falling short of competitors’ performance and market expectations.
A collaborative, negotiated, or settled response to activist campaigns
tends to lead to higher excess shareholder returns than a combative one.
It is often more effective to get companies to change when in crisis.
Value investors who focus solely on share price may end up investing in
value mines (i.e. stocks that are fatal to investor’s financial health).
“Price is what you pay; value is what you get.”
• Warren Buffett
Source: Cyriac, Backer, and Sanders (2014)
• Activist investor acquires 1% to 10% of voting class equity;
gains recognition as leading minority shareholder
• Will include changes to corporate governance, strategic
direction, operational execution, and/or capital allocation
• Certain activist investors prefer to engage privately before
going public; other activists prefer to go public first
• Most activist investors have little trepidation to go public
and are adept at making their case to the press
• May lobby third parties, including other shareholders,
institutions, and proxy advisory firms
Litigation: Expensive and utilized generally as last resort to protect investment
activists and management
remains most effective
method to achieve goals.
Not only can it be less
confrontational, but dialogue
helps build relationships
between management and
shareholders in the future.
Staying out of media is best
for both parties when
Achieving desired results:
Source: Schulte Roth & Zabel (2012)
Dialogue & negotiations Proxy contest & solicitation
Publicity campaigns Shareholder resolutions
• Many activist investors advocate strategies that
require substantial time to implement with
durations measured in years rather than months.
• Research shows that most target’s valuations,
ROA, and operating performance improved in
five-year period following activist engagement.
• Three years after partial or full cashing out of an
activist investor’s stake, long-term shareholders
continued to have positive returns.
Source: Enginalev (2014); Brav, Jiang, Thomas, Partnoy (2008)
One of the key benefits of
engaging directly with activist
investors is that of getting
another point of view.
Activist investors provide
management with candid and
educated perspectives from
the investment community.
Appropriate engagement can
achieve superior performance
when dealing with activist
Responding to activist engagement:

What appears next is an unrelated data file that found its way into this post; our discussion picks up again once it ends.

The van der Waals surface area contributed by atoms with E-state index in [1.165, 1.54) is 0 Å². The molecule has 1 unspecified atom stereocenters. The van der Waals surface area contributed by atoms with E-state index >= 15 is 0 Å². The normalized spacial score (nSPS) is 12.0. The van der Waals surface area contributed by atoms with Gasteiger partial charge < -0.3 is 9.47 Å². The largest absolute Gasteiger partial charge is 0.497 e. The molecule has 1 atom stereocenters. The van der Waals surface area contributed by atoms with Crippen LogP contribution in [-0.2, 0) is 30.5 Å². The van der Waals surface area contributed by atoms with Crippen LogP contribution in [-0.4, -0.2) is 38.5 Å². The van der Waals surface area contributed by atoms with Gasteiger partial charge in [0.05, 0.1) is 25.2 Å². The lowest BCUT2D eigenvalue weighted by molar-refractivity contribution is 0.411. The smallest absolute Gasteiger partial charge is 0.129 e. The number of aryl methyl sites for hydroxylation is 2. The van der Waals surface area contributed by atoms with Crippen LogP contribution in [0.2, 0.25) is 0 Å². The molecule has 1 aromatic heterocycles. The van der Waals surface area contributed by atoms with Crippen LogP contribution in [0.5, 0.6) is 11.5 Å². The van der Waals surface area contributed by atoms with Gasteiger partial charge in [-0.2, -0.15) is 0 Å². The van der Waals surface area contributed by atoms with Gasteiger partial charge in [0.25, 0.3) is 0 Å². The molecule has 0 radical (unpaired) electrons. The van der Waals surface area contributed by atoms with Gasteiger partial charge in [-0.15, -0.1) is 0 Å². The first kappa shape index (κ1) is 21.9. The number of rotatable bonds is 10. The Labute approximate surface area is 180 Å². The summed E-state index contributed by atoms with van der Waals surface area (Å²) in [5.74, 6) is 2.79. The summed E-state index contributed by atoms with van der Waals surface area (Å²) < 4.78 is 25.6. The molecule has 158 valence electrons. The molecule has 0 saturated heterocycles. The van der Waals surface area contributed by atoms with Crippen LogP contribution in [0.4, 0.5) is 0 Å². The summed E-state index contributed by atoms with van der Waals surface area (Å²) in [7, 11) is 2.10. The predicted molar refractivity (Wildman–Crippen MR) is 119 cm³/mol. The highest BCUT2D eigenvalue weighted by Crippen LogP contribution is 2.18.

Source: Linklaters (2013)
Target Company Financial Results
(Average Return Annualized)
• Board Size &
• Shareholder Rights
• Executive Compensation
• Segments & Subsidiaries
• Mergers & Acquisitions
• Public vs. Private Decision
• Production Efficiency
• Business Processes
• Personnel Issues
• Capital Efficiency &
• Dividend Policy
• Share Buybacks &
• Analyst Coverage
• Investor Interactions
• Forecast Accuracy
• Credibility with Markets
Factors that impact shareholder value:
Activist investors conduct thorough assessments of target company’s
operations, incl. management, product strategies and capital structure.
Significant shareholder value lies hidden in many public companies that is
difficult to unlock without commitment and proactive involvement.
Accounting consolidation makes many complex companies look simpler than
they really are. This is important given that markets rely on consolidated
data for valuation purposes.
Shareholder value can be unlocked by restructuring – changing strategy,
operations, capital structure, capital expenditure plans – but overcoming
status quo requires support from multiple stakeholders.
Activist investors specialize in fostering such coalitions through the quality
of their analysis, their network of institutional contacts and the credibility
of their reputation and track record rather than the size of their holdings.
Activist investors act as important intermediaries in equity markets.
Activist investors, like M&A acquirers, aim to arbitrage the value gap
between poor company performance and good company performance.
While an inherent bias in favor of management may once have existed
among institutional investors, this is no longer always the case.
Open communications with activist investors can build credibility with
shareholders and potentially enhance corporate strategies.
Shareholder activism can be costly and success is not guaranteed.
Proxy Warriors. Institutional Investor. January 2003.
Bruce C. N. Greenwald, Judd Kahn, Paul D. Sonkin, Michael Van Biema. Value Investing: From Graham To
Buffett And Beyond. 2004.
B. Espen Eckbo. Bidding Strategies and Takeover Premiums: A Review. 2009. Journal of Corporate Finance.
Henri Servaes. Tobin’s Q and Gains from Takeovers. 1991. Journal of Finance.
Gregor Andrade, Mark Mitchell, and Erik Stafford. New Evidence and Perspectives on Mergers. 2001.
Journal of Economic Perspectives.
Marina Martynova and Luc Renneboog. A Century of Corporate Takeovers: What Have We Learned and
Where Do We Stand? 2008. Journal of Banking and Finance.
Mark Goergen and Luc Renneboog. Shareholder Wealth Effects of European Domestic and Cross-border
Takeover Bids. 2004. European Financial Management.
Jeffrey A. Krug and Walt Shill. The Big Exit: Executive Churn in the Wake of M&As. 2008. Journal of
Joseph Cyriac, Ruth De Backer, and Justin Sanders. Preparing For Bigger, Bolder Shareholder Activists.
March 2014. McKinsey Insights.
Schulte Roth & Zabel. Shareholder Activism Insight. 2012.
Ertan Enginalev. Is Shareholder Activism the Cure for the Common Stock. July 2014. Carried Interest.
Alon Brav, Wei Jiang, Randall S. Thomas, Frank Partnoy. Hedge Fund Activism, Corporate Governance, and
Firm Performance. May 2008. Journal of Finance.
Linklaters. Activism Rising. 2013.